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Journal Article

Citation

Chigiji H, Fry D, Mwadiwa TE, Elizalde A, Izumi N, Baago-Rasmussen L, Maternowska MC. BMJ Glob. Health 2018; 3(3): e000533.

Affiliation

Unicef Office of Research Innocenti, Florence, Italy.

Copyright

(Copyright © 2018, BMJ Publishing Group)

DOI

10.1136/bmjgh-2017-000533

PMID

29989051

PMCID

PMC6035512

Abstract

INTRODUCTION: This study provides, for the first time, comparable national population-based estimates that describe the nature and magnitude of physical and emotional violence during childhood in Zimbabwe.

METHODS: From August to September 2011, we conducted a national population-based survey of 2410 respondents aged 13-24 years, using a two-stage cluster sampling. Regression models were adjusted for relevant demographics to estimate the ORs for associations between violence, risk factors and various health-related outcomes.

RESULTS: Respondents aged 18-24 years report a lifetime prevalence (before the age of 18) of 63.9% (among girls) to 76% (among boys) for physical violence by a parent or adult relative, 12.6% (girls) to 26.4% (boys) for humiliation in front of others, and 17.3% (girls) to 17.5% (boys) for feeling unwanted. Almost 50% of either sex aged 13-17 years experienced physical violence in the 12 months preceding the survey. Significant risk factors for experiencing physical violence for girls are ever experiencing emotional abuse prior to age 13, adult illness in the home, socioeconomic status and age. Boys' risk factors include peer relationships and socioeconomic status, while caring teachers and trusted community members are protective factors. Risk factors for emotional abuse vary, including family relationships, teacher and school-level variables, socioeconomic status, and community trust and security. Emotional abuse is associated with increased suicide attempts for both boys and girls, among other health outcomes.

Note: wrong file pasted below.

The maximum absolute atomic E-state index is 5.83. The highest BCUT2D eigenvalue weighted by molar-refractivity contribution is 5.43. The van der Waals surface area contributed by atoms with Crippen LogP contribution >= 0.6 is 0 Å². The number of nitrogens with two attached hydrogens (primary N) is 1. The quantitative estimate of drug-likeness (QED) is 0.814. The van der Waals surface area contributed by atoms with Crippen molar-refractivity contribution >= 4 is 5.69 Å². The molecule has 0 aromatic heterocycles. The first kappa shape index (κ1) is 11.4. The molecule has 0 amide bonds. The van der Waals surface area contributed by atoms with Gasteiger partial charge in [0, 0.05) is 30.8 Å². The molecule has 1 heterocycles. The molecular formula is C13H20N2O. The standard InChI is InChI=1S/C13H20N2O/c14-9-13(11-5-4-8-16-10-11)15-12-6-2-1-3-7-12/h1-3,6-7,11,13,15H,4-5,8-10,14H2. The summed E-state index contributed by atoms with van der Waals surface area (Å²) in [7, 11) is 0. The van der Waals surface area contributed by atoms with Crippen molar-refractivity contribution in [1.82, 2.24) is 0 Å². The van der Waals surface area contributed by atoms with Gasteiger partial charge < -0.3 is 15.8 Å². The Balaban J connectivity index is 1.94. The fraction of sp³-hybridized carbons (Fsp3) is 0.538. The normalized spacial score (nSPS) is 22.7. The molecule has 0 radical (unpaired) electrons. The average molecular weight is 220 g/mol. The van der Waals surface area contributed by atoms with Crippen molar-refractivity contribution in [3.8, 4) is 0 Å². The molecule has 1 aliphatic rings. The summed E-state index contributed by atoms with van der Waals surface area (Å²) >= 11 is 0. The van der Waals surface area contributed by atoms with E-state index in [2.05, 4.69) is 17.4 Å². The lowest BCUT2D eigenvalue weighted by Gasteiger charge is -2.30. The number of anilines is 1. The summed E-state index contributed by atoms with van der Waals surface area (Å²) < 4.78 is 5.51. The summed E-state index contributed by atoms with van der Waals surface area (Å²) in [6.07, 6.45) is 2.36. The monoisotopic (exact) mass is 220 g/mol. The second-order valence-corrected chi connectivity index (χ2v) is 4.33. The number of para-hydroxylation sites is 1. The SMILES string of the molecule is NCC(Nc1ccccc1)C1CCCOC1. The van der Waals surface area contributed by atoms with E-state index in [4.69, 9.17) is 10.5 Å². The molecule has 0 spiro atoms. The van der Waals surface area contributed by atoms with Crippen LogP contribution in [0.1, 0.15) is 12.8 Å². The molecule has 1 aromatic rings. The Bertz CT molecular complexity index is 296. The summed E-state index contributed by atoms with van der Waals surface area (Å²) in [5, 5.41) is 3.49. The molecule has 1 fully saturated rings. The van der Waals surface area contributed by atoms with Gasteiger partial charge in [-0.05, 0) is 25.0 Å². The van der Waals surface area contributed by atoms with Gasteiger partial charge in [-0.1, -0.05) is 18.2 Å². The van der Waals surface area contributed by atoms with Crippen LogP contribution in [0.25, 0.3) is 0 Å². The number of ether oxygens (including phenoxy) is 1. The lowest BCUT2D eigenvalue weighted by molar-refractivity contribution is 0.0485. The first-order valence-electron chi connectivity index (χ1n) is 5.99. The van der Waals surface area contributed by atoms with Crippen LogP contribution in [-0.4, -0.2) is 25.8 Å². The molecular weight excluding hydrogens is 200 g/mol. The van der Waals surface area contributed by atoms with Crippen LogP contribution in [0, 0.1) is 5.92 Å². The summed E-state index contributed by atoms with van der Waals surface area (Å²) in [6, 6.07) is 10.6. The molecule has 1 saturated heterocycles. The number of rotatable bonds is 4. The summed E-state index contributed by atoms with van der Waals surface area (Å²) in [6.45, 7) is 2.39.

CONCLUSION: Physical and emotional violence often work in tandem causing poor mental and physical health outcomes. Understanding risk factors for violence within the peer or family context is essential for improved violence prevention.


Language: en

Keywords

child health; community-based survey; cross-sectional survey; prevention strategies; public health

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